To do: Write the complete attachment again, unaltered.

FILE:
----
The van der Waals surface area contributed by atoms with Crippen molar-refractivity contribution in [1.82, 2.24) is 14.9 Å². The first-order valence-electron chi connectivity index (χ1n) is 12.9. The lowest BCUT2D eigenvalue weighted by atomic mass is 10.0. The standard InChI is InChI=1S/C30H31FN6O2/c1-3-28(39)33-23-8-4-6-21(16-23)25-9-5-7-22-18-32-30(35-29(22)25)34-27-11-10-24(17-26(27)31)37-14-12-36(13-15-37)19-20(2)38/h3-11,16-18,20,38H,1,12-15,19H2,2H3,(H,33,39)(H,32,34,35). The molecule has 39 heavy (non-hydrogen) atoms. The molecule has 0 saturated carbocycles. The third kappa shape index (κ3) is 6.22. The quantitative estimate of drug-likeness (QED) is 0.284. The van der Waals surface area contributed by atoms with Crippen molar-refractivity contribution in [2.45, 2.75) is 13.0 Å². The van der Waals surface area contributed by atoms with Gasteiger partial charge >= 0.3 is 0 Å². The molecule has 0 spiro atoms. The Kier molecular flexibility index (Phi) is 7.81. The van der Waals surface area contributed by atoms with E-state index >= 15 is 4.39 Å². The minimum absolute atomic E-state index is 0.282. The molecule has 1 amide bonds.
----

The van der Waals surface area contributed by atoms with Crippen molar-refractivity contribution in [1.82, 2.24) is 14.9 Å². The first-order valence-electron chi connectivity index (χ1n) is 12.9. The lowest BCUT2D eigenvalue weighted by atomic mass is 10.0. The standard InChI is InChI=1S/C30H31FN6O2/c1-3-28(39)33-23-8-4-6-21(16-23)25-9-5-7-22-18-32-30(35-29(22)25)34-27-11-10-24(17-26(27)31)37-14-12-36(13-15-37)19-20(2)38/h3-11,16-18,20,38H,1,12-15,19H2,2H3,(H,33,39)(H,32,34,35). The molecule has 39 heavy (non-hydrogen) atoms. The molecule has 0 saturated carbocycles. The third kappa shape index (κ3) is 6.22. The quantitative estimate of drug-likeness (QED) is 0.284. The van der Waals surface area contributed by atoms with Crippen molar-refractivity contribution in [2.45, 2.75) is 13.0 Å². The van der Waals surface area contributed by atoms with Gasteiger partial charge >= 0.3 is 0 Å². The molecule has 0 spiro atoms. The Kier molecular flexibility index (Phi) is 7.81. The van der Waals surface area contributed by atoms with E-state index >= 15 is 4.39 Å². The minimum absolute atomic E-state index is 0.282. The molecule has 1 amide bonds.